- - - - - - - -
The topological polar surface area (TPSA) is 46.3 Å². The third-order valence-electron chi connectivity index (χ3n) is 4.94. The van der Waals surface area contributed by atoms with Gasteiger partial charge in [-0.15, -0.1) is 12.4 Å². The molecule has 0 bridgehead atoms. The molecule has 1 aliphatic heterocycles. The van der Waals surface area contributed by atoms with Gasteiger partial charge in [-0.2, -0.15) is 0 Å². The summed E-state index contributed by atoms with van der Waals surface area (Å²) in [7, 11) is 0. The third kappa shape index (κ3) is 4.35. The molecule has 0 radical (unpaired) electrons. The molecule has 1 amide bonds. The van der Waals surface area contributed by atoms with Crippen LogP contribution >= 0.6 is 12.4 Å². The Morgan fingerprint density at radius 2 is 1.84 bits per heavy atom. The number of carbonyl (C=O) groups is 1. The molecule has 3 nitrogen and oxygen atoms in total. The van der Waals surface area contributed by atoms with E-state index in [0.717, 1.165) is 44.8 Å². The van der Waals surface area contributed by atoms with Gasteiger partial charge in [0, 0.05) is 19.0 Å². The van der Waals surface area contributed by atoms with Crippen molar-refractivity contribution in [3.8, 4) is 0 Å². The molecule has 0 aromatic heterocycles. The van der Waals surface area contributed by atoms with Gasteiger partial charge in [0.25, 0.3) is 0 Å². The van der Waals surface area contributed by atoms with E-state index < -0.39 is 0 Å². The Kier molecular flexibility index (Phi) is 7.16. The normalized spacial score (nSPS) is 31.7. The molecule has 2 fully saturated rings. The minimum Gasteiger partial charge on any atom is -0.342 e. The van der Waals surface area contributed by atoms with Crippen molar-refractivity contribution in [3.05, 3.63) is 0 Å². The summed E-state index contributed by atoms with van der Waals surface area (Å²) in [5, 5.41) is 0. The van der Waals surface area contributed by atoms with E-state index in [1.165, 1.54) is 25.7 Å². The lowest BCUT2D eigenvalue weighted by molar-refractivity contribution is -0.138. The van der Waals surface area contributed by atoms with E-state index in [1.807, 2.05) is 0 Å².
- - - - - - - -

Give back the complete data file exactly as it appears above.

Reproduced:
The topological polar surface area (TPSA) is 46.3 Å². The third-order valence-electron chi connectivity index (χ3n) is 4.94. The van der Waals surface area contributed by atoms with Gasteiger partial charge in [-0.15, -0.1) is 12.4 Å². The molecule has 0 bridgehead atoms. The molecule has 1 aliphatic heterocycles. The van der Waals surface area contributed by atoms with Gasteiger partial charge in [-0.2, -0.15) is 0 Å². The summed E-state index contributed by atoms with van der Waals surface area (Å²) in [7, 11) is 0. The third kappa shape index (κ3) is 4.35. The molecule has 0 radical (unpaired) electrons. The molecule has 1 amide bonds. The van der Waals surface area contributed by atoms with Crippen LogP contribution >= 0.6 is 12.4 Å². The Morgan fingerprint density at radius 2 is 1.84 bits per heavy atom. The number of carbonyl (C=O) groups is 1. The molecule has 3 nitrogen and oxygen atoms in total. The van der Waals surface area contributed by atoms with E-state index in [0.717, 1.165) is 44.8 Å². The van der Waals surface area contributed by atoms with Gasteiger partial charge in [0, 0.05) is 19.0 Å². The van der Waals surface area contributed by atoms with Crippen molar-refractivity contribution in [3.8, 4) is 0 Å². The molecule has 0 aromatic heterocycles. The van der Waals surface area contributed by atoms with Gasteiger partial charge in [0.25, 0.3) is 0 Å². The van der Waals surface area contributed by atoms with E-state index < -0.39 is 0 Å². The Kier molecular flexibility index (Phi) is 7.16. The normalized spacial score (nSPS) is 31.7. The molecule has 2 fully saturated rings. The minimum Gasteiger partial charge on any atom is -0.342 e. The van der Waals surface area contributed by atoms with Crippen molar-refractivity contribution in [3.05, 3.63) is 0 Å². The summed E-state index contributed by atoms with van der Waals surface area (Å²) in [5, 5.41) is 0. The van der Waals surface area contributed by atoms with E-state index in [1.165, 1.54) is 25.7 Å². The lowest BCUT2D eigenvalue weighted by molar-refractivity contribution is -0.138. The van der Waals surface area contributed by atoms with E-state index in [1.807, 2.05) is 0 Å².